Marco: "Grazie," Consuelo! This can be very useful.
Consuelo: "Prego!"

Lesson focus

Consuelo: Let's take a look at today's grammar point.
Marco: In today's class, we focus on the verb "to know," which in Italian is…?
Consuelo: "Conoscere" or "sapere."
Marco: The verbs "conoscere" and "sapere" both mean "to know" in English. However, there is a distinction in Italian.
Consuelo: "Conoscere" means "to know" in the sense of "to be acquainted with someone or something"; it also means "to meet" and "to make the acquaintance of."
Marco: Furthermore, "conoscere" indicates a certain familiarity with a thing through experience or lack of experience.
Consuelo: In the dialogue, the employee asks Melissa, "Conosce la procedura?"
Marco: "Do you know the procedure?"
Consuelo: Again, when Melissa talks about Ilaria saying that she knows her, she uses the phrase "Sì, la conosco."
Marco: "Yes, I know her." Let's make some other examples using this verb.
Consuelo: All right. "Conosci mio cugino?"
Marco: "Do you know my cousin?"
Consuelo: "Non conosciamo bene Milano."
Marco: "We don't know Milan very well."
Consuelo: "Conoscete questa canzone?"
Marco: "Do you know this song?"
Consuelo: On the other hand, "sapere" is used to convey "how to do something," "to know facts," "to have the knowledge of something," or "to find out something."
Marco: In the conversation, Melissa says, "Non so dov'è quest'ufficio." "I don't know where this office is."
Consuelo: Take, for example, the sentence "Scusi, sa dov'è l'ufficio postale?"
Marco: "Excuse me, do you know where the post office is?"
Consuelo: Or "Non so come fare."
Marco: "I don't know how to do it."
Consuelo: By the way, when "sapere" is followed by an infinitive, its meaning changes into "to be able to," "to know how to do something," or the verb "can."
Marco: For instance?
Consuelo: "So anche suonare il violino."
Marco: "I can also play the violin."
Consuelo: Or "Sai ballare la salsa?"
Marco: "Are you able to dance salsa?"
Consuelo: At the beginning, it's not so easy to distinguish which one is the right verb to use. Our advice is to practice, practice, practice.
Marco: If we consider these two verbs at "passato prossimo," "conoscere" and "sapere" have more precise meanings.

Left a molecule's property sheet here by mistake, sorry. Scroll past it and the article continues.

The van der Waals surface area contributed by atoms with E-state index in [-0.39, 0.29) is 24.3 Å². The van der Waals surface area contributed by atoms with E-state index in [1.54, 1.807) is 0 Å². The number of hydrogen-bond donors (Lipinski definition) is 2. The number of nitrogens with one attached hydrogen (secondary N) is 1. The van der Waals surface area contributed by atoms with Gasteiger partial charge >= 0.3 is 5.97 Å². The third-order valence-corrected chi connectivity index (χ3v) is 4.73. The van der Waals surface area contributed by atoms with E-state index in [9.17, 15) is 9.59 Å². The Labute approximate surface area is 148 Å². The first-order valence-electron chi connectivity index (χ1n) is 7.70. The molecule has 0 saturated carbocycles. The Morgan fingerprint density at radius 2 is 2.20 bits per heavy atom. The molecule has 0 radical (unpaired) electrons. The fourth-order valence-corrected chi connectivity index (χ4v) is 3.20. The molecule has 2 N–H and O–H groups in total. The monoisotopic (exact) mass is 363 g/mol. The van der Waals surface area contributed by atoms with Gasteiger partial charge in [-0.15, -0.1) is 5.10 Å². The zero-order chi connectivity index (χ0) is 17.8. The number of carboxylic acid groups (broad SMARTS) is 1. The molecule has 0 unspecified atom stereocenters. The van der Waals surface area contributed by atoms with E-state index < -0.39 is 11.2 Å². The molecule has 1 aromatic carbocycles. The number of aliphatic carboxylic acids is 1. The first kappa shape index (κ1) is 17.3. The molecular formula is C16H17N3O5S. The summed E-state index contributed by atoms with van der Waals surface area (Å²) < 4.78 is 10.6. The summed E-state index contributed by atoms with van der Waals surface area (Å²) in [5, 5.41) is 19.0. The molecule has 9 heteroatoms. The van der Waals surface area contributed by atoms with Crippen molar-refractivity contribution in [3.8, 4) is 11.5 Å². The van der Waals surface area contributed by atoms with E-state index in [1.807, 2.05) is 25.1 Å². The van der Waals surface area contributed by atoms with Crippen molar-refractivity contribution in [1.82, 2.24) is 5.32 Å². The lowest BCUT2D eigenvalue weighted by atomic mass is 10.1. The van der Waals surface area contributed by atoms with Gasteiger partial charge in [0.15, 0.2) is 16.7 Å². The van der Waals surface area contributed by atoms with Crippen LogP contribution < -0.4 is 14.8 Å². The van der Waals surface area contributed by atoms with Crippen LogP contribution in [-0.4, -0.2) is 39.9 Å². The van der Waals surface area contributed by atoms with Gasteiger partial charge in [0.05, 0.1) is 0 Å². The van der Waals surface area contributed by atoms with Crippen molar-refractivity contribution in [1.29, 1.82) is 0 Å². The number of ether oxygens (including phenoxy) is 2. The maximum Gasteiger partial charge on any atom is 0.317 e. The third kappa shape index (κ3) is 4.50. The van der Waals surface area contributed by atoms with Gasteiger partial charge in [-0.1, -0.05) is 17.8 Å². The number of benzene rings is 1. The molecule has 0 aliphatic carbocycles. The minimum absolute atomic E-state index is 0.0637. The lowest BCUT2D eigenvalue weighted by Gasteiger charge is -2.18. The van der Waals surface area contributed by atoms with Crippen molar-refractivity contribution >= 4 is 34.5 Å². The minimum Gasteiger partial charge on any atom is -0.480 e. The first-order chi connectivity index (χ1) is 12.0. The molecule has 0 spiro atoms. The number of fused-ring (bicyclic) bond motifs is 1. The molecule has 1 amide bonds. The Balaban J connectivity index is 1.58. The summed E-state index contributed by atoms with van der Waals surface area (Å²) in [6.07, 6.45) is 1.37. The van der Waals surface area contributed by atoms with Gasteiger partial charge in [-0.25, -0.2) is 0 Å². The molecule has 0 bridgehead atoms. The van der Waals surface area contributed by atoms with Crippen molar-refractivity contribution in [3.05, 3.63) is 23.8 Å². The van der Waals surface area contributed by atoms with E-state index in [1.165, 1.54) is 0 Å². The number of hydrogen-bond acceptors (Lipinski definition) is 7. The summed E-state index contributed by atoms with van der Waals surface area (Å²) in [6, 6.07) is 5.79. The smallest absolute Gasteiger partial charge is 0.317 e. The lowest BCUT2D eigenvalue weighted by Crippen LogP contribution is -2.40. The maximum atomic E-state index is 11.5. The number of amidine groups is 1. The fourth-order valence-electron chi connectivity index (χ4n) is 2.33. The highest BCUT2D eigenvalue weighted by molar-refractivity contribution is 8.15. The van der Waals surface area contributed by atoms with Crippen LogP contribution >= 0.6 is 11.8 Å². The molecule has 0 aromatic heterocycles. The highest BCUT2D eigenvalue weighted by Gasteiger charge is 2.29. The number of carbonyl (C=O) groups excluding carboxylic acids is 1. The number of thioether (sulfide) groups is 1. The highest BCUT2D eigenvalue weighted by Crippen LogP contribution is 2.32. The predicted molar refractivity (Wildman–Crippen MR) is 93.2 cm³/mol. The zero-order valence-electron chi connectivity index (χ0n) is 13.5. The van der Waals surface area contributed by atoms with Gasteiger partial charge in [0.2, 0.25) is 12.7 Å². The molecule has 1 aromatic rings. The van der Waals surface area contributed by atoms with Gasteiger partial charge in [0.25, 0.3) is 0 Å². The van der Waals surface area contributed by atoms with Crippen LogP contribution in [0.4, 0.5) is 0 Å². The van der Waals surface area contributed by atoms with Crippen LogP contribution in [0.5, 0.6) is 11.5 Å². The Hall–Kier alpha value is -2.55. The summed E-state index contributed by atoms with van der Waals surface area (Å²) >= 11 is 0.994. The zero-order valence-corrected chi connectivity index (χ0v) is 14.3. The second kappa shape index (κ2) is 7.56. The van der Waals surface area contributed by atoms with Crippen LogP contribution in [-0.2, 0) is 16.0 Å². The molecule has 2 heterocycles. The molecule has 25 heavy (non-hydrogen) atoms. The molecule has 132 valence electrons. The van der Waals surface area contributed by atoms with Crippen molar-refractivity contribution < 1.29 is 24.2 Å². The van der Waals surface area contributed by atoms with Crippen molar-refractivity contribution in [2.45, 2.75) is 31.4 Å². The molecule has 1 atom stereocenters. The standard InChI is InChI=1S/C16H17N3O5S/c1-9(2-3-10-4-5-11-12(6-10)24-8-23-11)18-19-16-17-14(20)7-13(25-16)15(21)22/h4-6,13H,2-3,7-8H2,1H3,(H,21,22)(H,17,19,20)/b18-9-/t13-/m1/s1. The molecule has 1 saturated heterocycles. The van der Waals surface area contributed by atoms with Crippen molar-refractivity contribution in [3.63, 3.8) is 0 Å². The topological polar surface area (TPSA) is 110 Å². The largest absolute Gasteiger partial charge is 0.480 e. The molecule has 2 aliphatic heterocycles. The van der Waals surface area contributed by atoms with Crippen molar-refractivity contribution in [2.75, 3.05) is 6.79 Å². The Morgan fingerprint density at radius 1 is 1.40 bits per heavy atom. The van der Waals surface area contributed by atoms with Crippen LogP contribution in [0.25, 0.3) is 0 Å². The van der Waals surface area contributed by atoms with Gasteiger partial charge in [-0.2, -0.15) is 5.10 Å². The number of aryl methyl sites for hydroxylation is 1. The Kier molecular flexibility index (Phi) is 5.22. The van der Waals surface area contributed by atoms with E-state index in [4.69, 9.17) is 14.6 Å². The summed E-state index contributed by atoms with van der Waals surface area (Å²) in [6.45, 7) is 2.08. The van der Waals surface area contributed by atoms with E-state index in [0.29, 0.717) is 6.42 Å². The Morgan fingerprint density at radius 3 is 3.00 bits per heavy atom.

Consuelo: Exactly. At this tense, "conoscere" means "to meet," and "sapere" means "to find out."
Marco: For example?
Consuelo: "Abbiamo conosciuto il nuovo allenatore."
Marco: "We met the new coach."
Consuelo: "Ieri ho saputo che Sara non lavora più qui."
Marco: "Yesterday, I found out that Sara doesn't work here anymore."
Consuelo: Our time is finished.
Marco: Please remember to look at the grammar notes for this lesson.
Consuelo: You'll find out the conjugation at the present indicative for the verbs we studied today!

Outro

Marco: That just about does it for today.
Consuelo: Listeners, can you understand Italian TV shows, movies or songs?
Marco: How about friends and loved ones? conversations in Italian?
Consuelo: If you want to know what's going on, we have a tool to help.
Marco: Line-by-line audio.
Consuelo: Listen to the lesson conversations Line-By-Line, and learn to understand natural Italian fast!
Marco: It's simple really.
Consuelo: With a click of a button, listen to each line of the conversation.
Marco: Listen again and again, and tune your ear to natural Italian.
Consuelo: Rapidly understand natural Italian with this powerful tool.
Marco: Find this feature on the lesson page under Premium Member resources at ItalianPod101.com.

5 Comments

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ItalianPod101.com Verified
Monday at 06:30 PM
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I want to know if you know the best Italian dish!

Can you say it in Italian?

ItalianPod101.com
Friday at 08:37 AM
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Hi KS,


I have checked and it works correctly if I enter "carta d'identità".

The issue might be related to the apostrophe format.


I'll deliver this feedback to the team in charge.

Thank you,

Ofelia

Team ItalianPod101.com

KS
Thursday at 08:03 PM
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Hi ItalianPod101.com,


When I take the quiz and type in “carta d’identità” as the answer for “identity card” it marks it as incorrect even though the correct answer shown is identical to my response. I have tried it multiple times on my iPad, including using the suggested “carta d’identità” from the downloaded Italian keyboard on my iPad.


Thanks for looking into this.

Chiara
Monday at 10:58 PM
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Hi,

che is usually necessary in Italian even where in English is not. It is necessary when che is the subject or object of the relative clause and it cannot be omitted (as it happens in English).

Here though che is a conjunction and it s ok to omit it. Using che makes the sentence more clear, but in infomal language or spoken Italian it is common to omit it.

Thank you for your note on the audio. Well try to fix it :)

Buono studio

Ken
Thursday at 12:53 AM
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Nice choice of vocabulary for this lesson.

In the "expansion" the sentence: "Guardi signor Rossi che la sua carta ...." The translation is "Be careful Mr Rossi, your ID card is about to expire."

My question is the "che". Is it necessary in Italian? Is that the normal way of writing/speaking that type of sentence?

FYI, there is a problem in that same section. The sentence, "Mi può aiutare a compilare questo modulo?" Ma the audio says: "Mi può accompagnare alla stazione?" The same problem with the English for that sentence. Easy to correct? If not, no big deal. I don't think that students at this level would be confused. Perhaps more amused, if anything.